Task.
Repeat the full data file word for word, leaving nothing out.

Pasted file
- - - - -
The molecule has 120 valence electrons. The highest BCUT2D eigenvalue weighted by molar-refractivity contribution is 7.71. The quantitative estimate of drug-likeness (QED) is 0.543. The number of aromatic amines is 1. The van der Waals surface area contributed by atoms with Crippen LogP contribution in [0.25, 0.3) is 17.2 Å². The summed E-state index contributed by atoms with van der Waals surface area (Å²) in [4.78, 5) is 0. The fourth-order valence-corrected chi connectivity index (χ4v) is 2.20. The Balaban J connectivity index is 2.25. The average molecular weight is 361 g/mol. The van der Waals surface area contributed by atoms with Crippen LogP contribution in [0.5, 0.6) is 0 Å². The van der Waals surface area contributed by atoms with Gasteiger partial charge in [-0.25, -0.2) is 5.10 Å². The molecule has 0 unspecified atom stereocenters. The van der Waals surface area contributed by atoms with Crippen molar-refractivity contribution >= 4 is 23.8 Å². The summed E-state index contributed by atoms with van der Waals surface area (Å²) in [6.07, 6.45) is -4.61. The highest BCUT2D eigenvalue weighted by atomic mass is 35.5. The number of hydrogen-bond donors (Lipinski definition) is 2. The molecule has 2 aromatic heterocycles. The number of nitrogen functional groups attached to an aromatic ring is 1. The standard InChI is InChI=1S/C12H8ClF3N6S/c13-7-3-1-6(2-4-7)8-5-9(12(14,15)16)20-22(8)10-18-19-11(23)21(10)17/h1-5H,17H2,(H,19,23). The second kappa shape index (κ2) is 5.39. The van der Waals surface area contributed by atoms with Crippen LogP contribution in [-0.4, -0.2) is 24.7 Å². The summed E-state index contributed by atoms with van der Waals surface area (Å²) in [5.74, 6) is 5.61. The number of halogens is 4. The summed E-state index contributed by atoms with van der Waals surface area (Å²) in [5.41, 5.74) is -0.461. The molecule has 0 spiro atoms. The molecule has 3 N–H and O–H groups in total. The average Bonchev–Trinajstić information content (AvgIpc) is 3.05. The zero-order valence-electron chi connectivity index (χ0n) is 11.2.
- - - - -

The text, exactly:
The molecule has 120 valence electrons. The highest BCUT2D eigenvalue weighted by molar-refractivity contribution is 7.71. The quantitative estimate of drug-likeness (QED) is 0.543. The number of aromatic amines is 1. The van der Waals surface area contributed by atoms with Crippen LogP contribution in [0.25, 0.3) is 17.2 Å². The summed E-state index contributed by atoms with van der Waals surface area (Å²) in [4.78, 5) is 0. The fourth-order valence-corrected chi connectivity index (χ4v) is 2.20. The Balaban J connectivity index is 2.25. The average molecular weight is 361 g/mol. The van der Waals surface area contributed by atoms with Crippen LogP contribution in [0.5, 0.6) is 0 Å². The van der Waals surface area contributed by atoms with Gasteiger partial charge in [-0.25, -0.2) is 5.10 Å². The molecule has 0 unspecified atom stereocenters. The van der Waals surface area contributed by atoms with Crippen molar-refractivity contribution >= 4 is 23.8 Å². The summed E-state index contributed by atoms with van der Waals surface area (Å²) in [6.07, 6.45) is -4.61. The highest BCUT2D eigenvalue weighted by atomic mass is 35.5. The number of hydrogen-bond donors (Lipinski definition) is 2. The molecule has 2 aromatic heterocycles. The number of nitrogen functional groups attached to an aromatic ring is 1. The standard InChI is InChI=1S/C12H8ClF3N6S/c13-7-3-1-6(2-4-7)8-5-9(12(14,15)16)20-22(8)10-18-19-11(23)21(10)17/h1-5H,17H2,(H,19,23). The second kappa shape index (κ2) is 5.39. The van der Waals surface area contributed by atoms with Crippen LogP contribution in [-0.4, -0.2) is 24.7 Å². The summed E-state index contributed by atoms with van der Waals surface area (Å²) in [5.74, 6) is 5.61. The number of halogens is 4. The summed E-state index contributed by atoms with van der Waals surface area (Å²) in [5.41, 5.74) is -0.461. The molecule has 0 spiro atoms. The molecule has 3 N–H and O–H groups in total. The average Bonchev–Trinajstić information content (AvgIpc) is 3.05. The zero-order valence-electron chi connectivity index (χ0n) is 11.2.